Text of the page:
Related topics

Measles Outbreak Hits Colleges Where it Hurts

February 25, 1989 GMT

HARTFORD, Conn. (AP) _ The sound of the basketball hitting the court will echo through the cavernous Civic Center during next month’s postseason tournament. There will be no cheers, no boos - no fans.

Cases of measles at two schools, the University of Hartford and Siena College, have forced East Coast Athletic Conference officials to ban spectators from the March 9-11 tournament in the 15,414-seat arena.

The action is part of a larger quarantine imposed by Connecticut health officials on the University of Hartford’s campus in neighboring West Hartford. Barring new cases, the 21-day quarantine will be lifted March 12.


″You have to put it into the act-of-God category,″ University of Hartford Athletic Director C. Donald Cook said Friday after an emergency meeting in Boston with conference officials. ″We have to do the best we can, so we’ll go ahead and play behind closed doors.″

More than two dozen cases of the highly contagious disease have been reported at the Loudonville, N.Y., campus of Siena, which is the ECAC’s North Atlantic Conference’s first-place team with a 13-0 conference record. Hartford is fifth, with an 8-6 league record.

Sophomore guard Nate Gainey of Hartford was infected, apparently in a game with Siena. Gainey, who was released from the hospital Friday and returned to his dormitory, has been the only reported case on the Hartford campus so far.

But that was enough to prompt the campuswide quarantine.

The tournament quarantine was the only solution available that would allow the conference to avoid cancellation of the event, Cook said.

Conference officials restructured the tournament to minimize anticipated financial losses, which will be absorbed by the conference’s member schools. Cook said he couldn’t accurately project how much money would be lost by playing the tournament in an empty arena.

Plans were under way to offer refunds to those who had purchased tournament tickets in advance, Cook said. Money from concessions and program sales will also be lost.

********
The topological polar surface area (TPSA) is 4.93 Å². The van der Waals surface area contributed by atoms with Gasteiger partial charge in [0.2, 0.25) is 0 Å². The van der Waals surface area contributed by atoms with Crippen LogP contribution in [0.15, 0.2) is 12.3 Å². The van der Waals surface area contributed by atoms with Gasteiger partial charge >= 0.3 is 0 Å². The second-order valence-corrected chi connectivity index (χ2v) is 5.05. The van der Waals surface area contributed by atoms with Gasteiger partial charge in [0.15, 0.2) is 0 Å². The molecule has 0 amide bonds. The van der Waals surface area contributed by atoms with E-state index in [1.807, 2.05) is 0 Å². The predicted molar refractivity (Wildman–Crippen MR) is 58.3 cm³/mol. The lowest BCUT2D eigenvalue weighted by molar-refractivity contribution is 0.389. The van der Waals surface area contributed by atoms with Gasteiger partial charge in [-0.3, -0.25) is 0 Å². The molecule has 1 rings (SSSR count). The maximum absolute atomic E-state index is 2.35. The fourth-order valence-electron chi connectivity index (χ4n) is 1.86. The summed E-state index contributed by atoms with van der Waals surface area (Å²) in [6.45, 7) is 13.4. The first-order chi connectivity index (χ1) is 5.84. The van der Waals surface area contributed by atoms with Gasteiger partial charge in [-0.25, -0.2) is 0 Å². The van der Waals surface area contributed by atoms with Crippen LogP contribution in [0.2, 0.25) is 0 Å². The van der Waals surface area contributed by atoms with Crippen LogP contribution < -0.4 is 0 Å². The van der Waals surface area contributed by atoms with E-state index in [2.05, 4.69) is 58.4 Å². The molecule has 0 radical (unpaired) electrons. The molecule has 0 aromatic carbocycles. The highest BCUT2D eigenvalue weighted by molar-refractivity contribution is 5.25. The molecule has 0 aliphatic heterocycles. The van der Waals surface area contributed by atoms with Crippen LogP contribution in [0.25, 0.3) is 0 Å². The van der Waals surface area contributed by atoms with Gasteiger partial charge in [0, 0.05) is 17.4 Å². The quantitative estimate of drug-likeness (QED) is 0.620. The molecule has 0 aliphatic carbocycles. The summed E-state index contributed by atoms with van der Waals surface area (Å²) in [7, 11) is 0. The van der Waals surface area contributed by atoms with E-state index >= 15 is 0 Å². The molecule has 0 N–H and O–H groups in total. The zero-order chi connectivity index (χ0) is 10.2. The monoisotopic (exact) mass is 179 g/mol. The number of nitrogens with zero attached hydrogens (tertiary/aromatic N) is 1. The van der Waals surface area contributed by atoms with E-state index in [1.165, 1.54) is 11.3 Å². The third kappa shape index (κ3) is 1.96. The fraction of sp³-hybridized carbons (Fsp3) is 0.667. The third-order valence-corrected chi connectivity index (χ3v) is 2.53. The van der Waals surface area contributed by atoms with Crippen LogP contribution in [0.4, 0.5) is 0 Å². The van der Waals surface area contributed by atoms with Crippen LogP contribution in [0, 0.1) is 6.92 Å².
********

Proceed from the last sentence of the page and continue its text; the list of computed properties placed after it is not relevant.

The University of Hartford on Friday banned all public events, including meetings, conferences, concerts, plays and exhibitions. In addition, full-time students who haven’t been immunized have been restricted to campus and asked not to have guests until the incubation period for the disease has expired.


University spokesman Edward Matesky said health records indicate that about 450 of the school’s 7,350 students may be at risk of contracting the disease and officials were working to contact them.

Of the 450, about 170 were immunized Thursday and Friday in the school’s health services office, he said.

A measles outbreak at C.W. Post College in Brookville, N.Y., prompted officials there to cancel activities that include sporting events and dramatic and musical presentations. The Nassau County Health Department said Friday that the unusual steps were necessary because 18 cases of measles have been reported at the college since Feb. 8.

At the University of Hartford, several students said there was confusion on campus about what the quarantine meant.

Posters on campus advertised a ″Measles Dance″ for tonight, but Matesky and students said they didn’t know whether it was a prank.

″I was planning to stay on campus. I know my roommate is planning to leave tomorrow and I don’t know if she’s aware she might not be able to,″ said Leslie Klaidman, 19, of Framingham, Mass., who had a class field trip to a flower show in Hartford canceled Thursday night.

Raymond Hally, 18, of Jericho, N.Y., said he and other students were worried that they might not be able to go to their off-campus jobs.

Jason Rudofsky, 19, of Denver, said the first he learned of the measles scare was when he was turned away from a women’s basketball game on campus Monday, and he was disappointed that he wouldn’t be able to cheer for the men’s team next month.

″The team’s hot right now, to tell you the truth,″ Rudofsky said.